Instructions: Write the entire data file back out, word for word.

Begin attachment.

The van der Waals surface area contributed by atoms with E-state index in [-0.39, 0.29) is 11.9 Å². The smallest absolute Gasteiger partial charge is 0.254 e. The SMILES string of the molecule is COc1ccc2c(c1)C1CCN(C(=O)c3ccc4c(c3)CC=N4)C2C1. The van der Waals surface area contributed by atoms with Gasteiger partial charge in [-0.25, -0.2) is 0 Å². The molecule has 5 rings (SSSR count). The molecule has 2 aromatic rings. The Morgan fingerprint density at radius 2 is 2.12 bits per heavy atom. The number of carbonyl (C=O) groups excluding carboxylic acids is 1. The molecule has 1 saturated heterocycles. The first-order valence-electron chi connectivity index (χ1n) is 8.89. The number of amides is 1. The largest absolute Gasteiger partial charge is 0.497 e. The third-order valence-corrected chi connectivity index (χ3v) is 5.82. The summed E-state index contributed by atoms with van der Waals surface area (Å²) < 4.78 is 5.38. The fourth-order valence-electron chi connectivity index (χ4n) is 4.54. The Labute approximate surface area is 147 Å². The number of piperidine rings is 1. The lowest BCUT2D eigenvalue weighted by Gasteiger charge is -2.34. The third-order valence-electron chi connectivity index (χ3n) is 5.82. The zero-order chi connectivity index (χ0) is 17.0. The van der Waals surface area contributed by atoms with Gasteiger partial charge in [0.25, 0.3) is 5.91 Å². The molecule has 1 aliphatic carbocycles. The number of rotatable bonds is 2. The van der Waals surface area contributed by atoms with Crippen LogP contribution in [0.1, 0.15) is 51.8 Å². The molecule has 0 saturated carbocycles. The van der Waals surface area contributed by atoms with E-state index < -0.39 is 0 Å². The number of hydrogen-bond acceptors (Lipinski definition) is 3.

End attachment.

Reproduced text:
The van der Waals surface area contributed by atoms with E-state index in [-0.39, 0.29) is 11.9 Å². The smallest absolute Gasteiger partial charge is 0.254 e. The SMILES string of the molecule is COc1ccc2c(c1)C1CCN(C(=O)c3ccc4c(c3)CC=N4)C2C1. The van der Waals surface area contributed by atoms with Gasteiger partial charge in [-0.25, -0.2) is 0 Å². The molecule has 5 rings (SSSR count). The molecule has 2 aromatic rings. The Morgan fingerprint density at radius 2 is 2.12 bits per heavy atom. The number of carbonyl (C=O) groups excluding carboxylic acids is 1. The molecule has 1 saturated heterocycles. The first-order valence-electron chi connectivity index (χ1n) is 8.89. The number of amides is 1. The largest absolute Gasteiger partial charge is 0.497 e. The third-order valence-corrected chi connectivity index (χ3v) is 5.82. The summed E-state index contributed by atoms with van der Waals surface area (Å²) < 4.78 is 5.38. The fourth-order valence-electron chi connectivity index (χ4n) is 4.54. The Labute approximate surface area is 147 Å². The number of piperidine rings is 1. The lowest BCUT2D eigenvalue weighted by Gasteiger charge is -2.34. The third-order valence-electron chi connectivity index (χ3n) is 5.82. The zero-order chi connectivity index (χ0) is 17.0. The van der Waals surface area contributed by atoms with Gasteiger partial charge in [0.25, 0.3) is 5.91 Å². The molecule has 1 aliphatic carbocycles. The number of rotatable bonds is 2. The van der Waals surface area contributed by atoms with Crippen LogP contribution in [0.1, 0.15) is 51.8 Å². The molecule has 0 saturated carbocycles. The van der Waals surface area contributed by atoms with E-state index < -0.39 is 0 Å². The number of hydrogen-bond acceptors (Lipinski definition) is 3.